In 1977, Easter Seals joined with other organizations in a public awareness campaign to encourage Ontario residents to sign consent forms for the donation of specific organs at time of death. Print advertising was also created, urging women who were about to become pregnant to be checked for immunity against rubella, and to caution against the use of alcohol, drugs and tobacco during pregnancy.
In 2002, Easter Seals sponsored a province-wide public awareness campaign targeted at women of childbearing years, communicating the importance of folic acid in preventing neural tube birth defects.
Easter Seals was the first organization to employ nurses to carry services into the home. In 1934, a fundraiser was launched resulting in the first full-time district nurse, Miss Gretta Ross. Her first posting was to London where an office was provided in the War Memorial Children’s Hospital. During a devastating polio outbreak in 1937, many expenses fell on Easter Seals. At the request of the provincial Department of Health, Easter Seals employed six nurses temporarily for follow-up care. An office was provided in the polio hospital, where May McAdam of Easter Seals arranged transportation of children in and out of the hospital using service club volunteer drivers. After the epidemic, it became clear that Easter Seals had to expand its services and employ more nurses.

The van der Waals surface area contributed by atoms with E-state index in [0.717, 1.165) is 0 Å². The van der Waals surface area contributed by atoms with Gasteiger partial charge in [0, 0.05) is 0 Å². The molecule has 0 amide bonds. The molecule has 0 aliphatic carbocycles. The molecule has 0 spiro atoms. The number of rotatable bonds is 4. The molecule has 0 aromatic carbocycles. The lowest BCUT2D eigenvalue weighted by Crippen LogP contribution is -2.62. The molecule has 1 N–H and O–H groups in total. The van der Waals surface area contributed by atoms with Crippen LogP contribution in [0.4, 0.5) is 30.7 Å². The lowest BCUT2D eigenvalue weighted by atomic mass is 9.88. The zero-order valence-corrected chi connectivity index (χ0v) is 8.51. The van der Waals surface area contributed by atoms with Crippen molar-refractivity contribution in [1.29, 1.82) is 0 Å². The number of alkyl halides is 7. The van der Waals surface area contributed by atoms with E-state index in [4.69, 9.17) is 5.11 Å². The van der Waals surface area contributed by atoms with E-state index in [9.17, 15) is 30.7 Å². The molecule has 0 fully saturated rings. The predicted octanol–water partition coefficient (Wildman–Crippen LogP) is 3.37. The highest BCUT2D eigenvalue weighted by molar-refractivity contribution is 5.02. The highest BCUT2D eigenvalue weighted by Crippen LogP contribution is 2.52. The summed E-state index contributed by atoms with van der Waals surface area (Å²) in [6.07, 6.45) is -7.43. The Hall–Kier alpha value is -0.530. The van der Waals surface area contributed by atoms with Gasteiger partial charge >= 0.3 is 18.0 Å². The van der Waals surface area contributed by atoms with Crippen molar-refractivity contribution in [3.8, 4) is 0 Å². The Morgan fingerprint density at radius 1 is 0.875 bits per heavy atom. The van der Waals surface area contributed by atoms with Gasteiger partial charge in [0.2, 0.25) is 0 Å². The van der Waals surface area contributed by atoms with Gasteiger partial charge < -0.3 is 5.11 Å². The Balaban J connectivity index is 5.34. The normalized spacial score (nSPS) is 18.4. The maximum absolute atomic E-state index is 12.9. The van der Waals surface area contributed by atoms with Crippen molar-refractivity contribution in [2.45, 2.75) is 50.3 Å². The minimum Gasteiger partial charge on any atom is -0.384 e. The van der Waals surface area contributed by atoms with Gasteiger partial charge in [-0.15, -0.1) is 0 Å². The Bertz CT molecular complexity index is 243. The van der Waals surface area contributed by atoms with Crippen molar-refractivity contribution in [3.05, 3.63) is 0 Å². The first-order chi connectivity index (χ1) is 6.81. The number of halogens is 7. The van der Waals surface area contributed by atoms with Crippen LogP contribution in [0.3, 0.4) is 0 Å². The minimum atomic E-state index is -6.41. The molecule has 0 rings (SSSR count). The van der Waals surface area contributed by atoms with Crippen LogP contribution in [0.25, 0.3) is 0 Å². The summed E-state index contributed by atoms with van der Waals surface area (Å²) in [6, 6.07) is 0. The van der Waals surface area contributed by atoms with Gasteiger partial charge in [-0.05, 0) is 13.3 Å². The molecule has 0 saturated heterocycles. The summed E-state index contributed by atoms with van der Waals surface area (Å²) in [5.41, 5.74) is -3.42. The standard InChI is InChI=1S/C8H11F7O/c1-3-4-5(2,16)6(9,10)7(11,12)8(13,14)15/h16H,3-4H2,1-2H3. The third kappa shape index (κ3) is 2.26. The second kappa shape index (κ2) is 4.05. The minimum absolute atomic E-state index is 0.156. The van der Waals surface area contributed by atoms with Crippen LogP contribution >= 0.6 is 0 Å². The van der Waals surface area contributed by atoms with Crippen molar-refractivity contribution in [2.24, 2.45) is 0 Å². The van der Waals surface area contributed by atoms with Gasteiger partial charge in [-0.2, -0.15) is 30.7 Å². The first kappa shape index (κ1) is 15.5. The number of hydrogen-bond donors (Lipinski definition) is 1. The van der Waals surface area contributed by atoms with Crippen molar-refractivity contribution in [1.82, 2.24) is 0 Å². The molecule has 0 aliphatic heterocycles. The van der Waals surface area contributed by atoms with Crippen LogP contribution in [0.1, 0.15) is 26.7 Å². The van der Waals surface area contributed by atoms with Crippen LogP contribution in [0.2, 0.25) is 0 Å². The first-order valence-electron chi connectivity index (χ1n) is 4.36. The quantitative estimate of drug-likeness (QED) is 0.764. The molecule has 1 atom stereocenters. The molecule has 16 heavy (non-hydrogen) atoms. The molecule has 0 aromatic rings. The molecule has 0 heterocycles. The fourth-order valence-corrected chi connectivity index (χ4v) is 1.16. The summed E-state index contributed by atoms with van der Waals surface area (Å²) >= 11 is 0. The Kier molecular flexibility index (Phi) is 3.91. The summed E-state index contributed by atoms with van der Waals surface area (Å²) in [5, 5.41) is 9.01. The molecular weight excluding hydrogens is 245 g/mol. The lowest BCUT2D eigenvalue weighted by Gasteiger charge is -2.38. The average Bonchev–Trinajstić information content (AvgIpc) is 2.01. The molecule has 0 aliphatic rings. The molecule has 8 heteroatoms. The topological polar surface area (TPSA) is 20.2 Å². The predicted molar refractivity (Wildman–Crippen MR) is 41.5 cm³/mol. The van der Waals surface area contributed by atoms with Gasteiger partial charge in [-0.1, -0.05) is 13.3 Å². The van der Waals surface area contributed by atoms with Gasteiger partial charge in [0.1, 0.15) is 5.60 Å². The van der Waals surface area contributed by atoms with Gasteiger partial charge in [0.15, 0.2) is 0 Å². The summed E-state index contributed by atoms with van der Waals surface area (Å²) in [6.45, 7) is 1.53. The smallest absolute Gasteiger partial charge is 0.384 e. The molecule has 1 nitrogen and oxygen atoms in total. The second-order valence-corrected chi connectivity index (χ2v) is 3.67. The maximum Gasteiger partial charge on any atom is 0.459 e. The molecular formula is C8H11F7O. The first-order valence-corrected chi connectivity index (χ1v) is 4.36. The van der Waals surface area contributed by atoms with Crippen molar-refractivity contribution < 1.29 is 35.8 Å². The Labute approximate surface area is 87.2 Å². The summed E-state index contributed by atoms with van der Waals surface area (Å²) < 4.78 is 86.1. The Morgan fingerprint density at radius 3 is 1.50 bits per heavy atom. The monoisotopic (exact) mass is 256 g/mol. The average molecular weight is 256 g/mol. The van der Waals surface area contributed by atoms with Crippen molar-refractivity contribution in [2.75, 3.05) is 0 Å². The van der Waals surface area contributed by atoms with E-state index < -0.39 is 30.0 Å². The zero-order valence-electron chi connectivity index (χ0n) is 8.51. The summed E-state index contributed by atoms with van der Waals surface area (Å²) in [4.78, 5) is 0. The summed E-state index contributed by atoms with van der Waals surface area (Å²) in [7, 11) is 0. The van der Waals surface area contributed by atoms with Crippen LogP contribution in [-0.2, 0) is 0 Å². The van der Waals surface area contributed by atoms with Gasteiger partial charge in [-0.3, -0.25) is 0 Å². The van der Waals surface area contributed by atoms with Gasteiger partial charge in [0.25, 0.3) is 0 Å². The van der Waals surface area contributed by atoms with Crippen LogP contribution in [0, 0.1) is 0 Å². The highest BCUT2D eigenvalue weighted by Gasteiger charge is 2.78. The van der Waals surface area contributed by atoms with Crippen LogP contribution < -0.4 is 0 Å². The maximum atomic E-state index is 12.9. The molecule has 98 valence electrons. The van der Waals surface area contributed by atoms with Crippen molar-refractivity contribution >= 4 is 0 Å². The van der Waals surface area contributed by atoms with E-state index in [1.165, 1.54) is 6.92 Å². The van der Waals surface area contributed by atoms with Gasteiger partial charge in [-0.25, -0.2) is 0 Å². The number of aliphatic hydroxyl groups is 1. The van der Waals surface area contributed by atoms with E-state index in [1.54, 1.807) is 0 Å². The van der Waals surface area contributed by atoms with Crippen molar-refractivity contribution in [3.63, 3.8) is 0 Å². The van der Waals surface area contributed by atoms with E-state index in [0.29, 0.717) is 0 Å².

In 1904, a children’s hospital was needed in Copenhagen, Denmark. A local postal clerk wondered if postage stamps, which were designed to decorate Christmas letters and parcels, could be sold to finance building of the hospital. The Danish royal family loved the idea and that year, the first Christmas ‘seals’ were sold with remarkable success. A Danish social worker in New York received a package from home bearing the Christmas ‘seal’ and decided a similar label could be sold to raise funds in the U.S.
The ‘seals’ were adopted by a small tuberculosis hospital in Delaware and were used in 1907, raising $3,000. In the summer of 1933, The U.S. Easter Seal Society’s President, Paul H. King, suggested a similar campaign to raise funds for his growing organization.
Easter ‘seals’ were first used in the U.S. in 1934, and in 1947 were introduce in Ontario. The campaign proved to be a resounding success, resulting in $138,396 raised. Later that year, March was dubbed March is Easter Seals Month and included the annual presentation of official ‘seals’ to the Prime Minister. In 1962, sales of Easter ‘seals’ exceeded $1 million for the first time!
Easter Seals Ontario has been very fortunate to have the support of many Canadian sports and broadcast celebrities. One major contributor was hockey-legend Conn Smythe, who built Maple Leafs Gardens in 1931, and coached, managed and owned the Toronto Maple Leafs.
In 1947, Conn Smythe made Maple Leaf Gardens available for the Easter Parade of Stars, generating much awareness for the new Easter Seals’ direct mail campaign. The event played to a large live audience at the Gardens and reached a large listening audience through radio, and later television.